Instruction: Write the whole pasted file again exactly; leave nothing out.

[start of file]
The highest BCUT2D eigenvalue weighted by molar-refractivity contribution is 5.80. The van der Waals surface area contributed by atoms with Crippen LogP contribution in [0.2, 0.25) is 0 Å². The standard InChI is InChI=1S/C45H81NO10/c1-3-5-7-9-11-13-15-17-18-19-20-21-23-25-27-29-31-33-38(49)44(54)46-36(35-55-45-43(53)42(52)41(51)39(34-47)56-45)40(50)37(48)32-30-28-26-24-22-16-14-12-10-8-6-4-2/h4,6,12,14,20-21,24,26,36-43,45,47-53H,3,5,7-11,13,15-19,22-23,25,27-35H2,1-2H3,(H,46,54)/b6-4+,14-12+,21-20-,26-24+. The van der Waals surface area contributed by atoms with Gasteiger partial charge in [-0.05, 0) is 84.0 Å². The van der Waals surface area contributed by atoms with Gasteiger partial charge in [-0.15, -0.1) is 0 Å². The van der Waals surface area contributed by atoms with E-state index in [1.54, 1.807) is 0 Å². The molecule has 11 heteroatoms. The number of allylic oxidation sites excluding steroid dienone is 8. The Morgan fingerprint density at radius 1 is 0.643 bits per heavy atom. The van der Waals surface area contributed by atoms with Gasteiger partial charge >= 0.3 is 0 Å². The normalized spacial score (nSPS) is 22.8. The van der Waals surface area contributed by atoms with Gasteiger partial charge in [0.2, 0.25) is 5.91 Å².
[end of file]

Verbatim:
The highest BCUT2D eigenvalue weighted by molar-refractivity contribution is 5.80. The van der Waals surface area contributed by atoms with Crippen LogP contribution in [0.2, 0.25) is 0 Å². The standard InChI is InChI=1S/C45H81NO10/c1-3-5-7-9-11-13-15-17-18-19-20-21-23-25-27-29-31-33-38(49)44(54)46-36(35-55-45-43(53)42(52)41(51)39(34-47)56-45)40(50)37(48)32-30-28-26-24-22-16-14-12-10-8-6-4-2/h4,6,12,14,20-21,24,26,36-43,45,47-53H,3,5,7-11,13,15-19,22-23,25,27-35H2,1-2H3,(H,46,54)/b6-4+,14-12+,21-20-,26-24+. The van der Waals surface area contributed by atoms with Gasteiger partial charge in [-0.05, 0) is 84.0 Å². The van der Waals surface area contributed by atoms with Gasteiger partial charge in [-0.15, -0.1) is 0 Å². The van der Waals surface area contributed by atoms with E-state index in [1.54, 1.807) is 0 Å². The molecule has 11 heteroatoms. The number of allylic oxidation sites excluding steroid dienone is 8. The Morgan fingerprint density at radius 1 is 0.643 bits per heavy atom. The van der Waals surface area contributed by atoms with Gasteiger partial charge >= 0.3 is 0 Å². The normalized spacial score (nSPS) is 22.8. The van der Waals surface area contributed by atoms with Gasteiger partial charge in [0.2, 0.25) is 5.91 Å².